Also as with many other DC New 52 titles, artist Yildiray Cinar has a stellar first issue, but the quality of the art comes and goes from there. Cinar, who drew a couple fantastic collections of Legion of Super-Heroes, uses a lighter-inked style here that looks at times like colored pencils, and emphasizes especially the flames and wide stretches of color in the Firestorms uniforms. The inks get heavier in the second chapter, however, with "Kirby dots" in some of the flames almost blacking out their light; long-time inker Norm Rapmund doesn't hurt Cinar's pencils in the end, but the art loses the earlier ethereal quality and simply looks like an "average" comic. Hearkening back to the realism this Firestorm seems to need, perhaps Van Sciver's stark angles might have been more appropriate for this title than Cinar's round lines, more suited to the space-age Legion.

Firestorm is an interesting choice for the DC New 52; this is a character who's struggled to hold a title of late, but in truth Firestorm ought be one of DC's "iconic" staples, given his inclusion in the Super Friends cartoon and the Justice League. With this title's rotating creative teams, it would appear Firestorm is still struggling, and probably what's needed is this character's inclusion in the new Justice League or Justice League of America. That Dan Jurgens will ultimately take over this title suggests such a move, given Jurgens's own work on superhero-y titles like Superman, Justice League, and Booster Gold. A more superhero-y take on Firestorm, however, would unfortunately seem incompatible with the title's current "world politics" aesthetic, and it remains to be seen just what Firestorm turns in to.

With all of this, again, it's tough for the audience to hang their hat on what they read here. The Fury of Firestorm, the Nuclear Man: God Particle makes a good case for the New 52 character, if it does not necessarily use the Firestorms spectacularly; hopefully some creator can build on that toward a viable series.

[Includes original covers; sketches and penciled pages by Yildiray Cinar]

Later in the week, our review of the New 52 Green Lantern: New Guardians Vol. 1.  Fan the flame!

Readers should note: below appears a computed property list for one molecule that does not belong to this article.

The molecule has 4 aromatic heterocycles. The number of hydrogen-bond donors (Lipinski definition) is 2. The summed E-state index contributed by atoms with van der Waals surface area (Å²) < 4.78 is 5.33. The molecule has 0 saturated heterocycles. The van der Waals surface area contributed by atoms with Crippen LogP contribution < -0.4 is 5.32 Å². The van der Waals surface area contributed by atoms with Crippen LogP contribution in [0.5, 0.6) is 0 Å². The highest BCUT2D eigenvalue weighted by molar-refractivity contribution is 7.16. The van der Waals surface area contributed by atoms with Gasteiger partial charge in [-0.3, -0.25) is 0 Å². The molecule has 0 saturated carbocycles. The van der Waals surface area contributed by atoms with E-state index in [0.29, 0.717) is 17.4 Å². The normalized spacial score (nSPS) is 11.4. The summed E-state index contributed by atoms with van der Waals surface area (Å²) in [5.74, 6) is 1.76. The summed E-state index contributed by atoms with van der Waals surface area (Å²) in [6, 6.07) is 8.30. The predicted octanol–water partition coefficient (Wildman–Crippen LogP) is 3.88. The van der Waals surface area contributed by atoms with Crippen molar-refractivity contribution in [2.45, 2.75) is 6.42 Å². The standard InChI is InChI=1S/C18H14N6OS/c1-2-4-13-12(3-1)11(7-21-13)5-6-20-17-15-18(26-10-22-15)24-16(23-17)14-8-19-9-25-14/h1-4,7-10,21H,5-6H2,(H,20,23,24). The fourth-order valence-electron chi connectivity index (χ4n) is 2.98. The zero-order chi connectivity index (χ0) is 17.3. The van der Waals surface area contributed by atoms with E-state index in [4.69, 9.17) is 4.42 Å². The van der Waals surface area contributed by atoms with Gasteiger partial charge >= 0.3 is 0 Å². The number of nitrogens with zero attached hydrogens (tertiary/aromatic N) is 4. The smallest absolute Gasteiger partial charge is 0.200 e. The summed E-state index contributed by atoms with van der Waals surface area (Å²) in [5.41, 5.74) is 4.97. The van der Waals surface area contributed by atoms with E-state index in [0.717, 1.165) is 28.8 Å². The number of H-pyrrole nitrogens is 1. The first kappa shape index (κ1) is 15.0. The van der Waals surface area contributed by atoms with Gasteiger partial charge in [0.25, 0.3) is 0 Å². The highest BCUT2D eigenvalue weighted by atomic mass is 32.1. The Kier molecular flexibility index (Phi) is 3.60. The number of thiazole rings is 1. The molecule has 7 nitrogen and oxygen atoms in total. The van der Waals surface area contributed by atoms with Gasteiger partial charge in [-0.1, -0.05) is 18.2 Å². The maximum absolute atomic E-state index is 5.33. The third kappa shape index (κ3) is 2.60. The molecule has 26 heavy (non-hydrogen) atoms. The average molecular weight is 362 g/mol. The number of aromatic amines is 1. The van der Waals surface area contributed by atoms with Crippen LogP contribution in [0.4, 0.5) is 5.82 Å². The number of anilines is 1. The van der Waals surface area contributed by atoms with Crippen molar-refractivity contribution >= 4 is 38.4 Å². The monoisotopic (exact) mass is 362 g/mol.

Comments ( 9 )

  1. I've never seen a comic miss the point as much as Fury of Firestorm. The entire point is having two bickering minds in a powerful body. Having two separate Firestorms is just silly, especially if them merging is presented as a bad thing.

    It's a shame, because the creators involved are all so good. I especially liked seeing Joe Harris return; I loved his work on The Ray. I just wish they would collect the Infinite Crisis-era Stuart Moore material. The issues right before One Year Later were brilliant in how they dissected Firestorm's power set.

  2. My thoughts exactly, Doug. Firestorm represents the classic idea of team work by dropping all differences aside for the greater good. In this case, two opposites come together to make a powerful nuclear being known as Firestorm. But having each as a powerful being...whats the point?

    Other then that, I also missed the sense of fun. Older Firestorm comics had fun and excitement. This book feels to melodramatic (for my taste).

    But is it a bad book? Not really. It does do a different take on said character--which is admirable considering the New 52 is about trying out new things--, but I feel it's lacking in its scope and direction. Though I do feel J.T. Kruls Captain Atom does a far better job at using his power set from the characters world perception. Whenever that gets reviewed.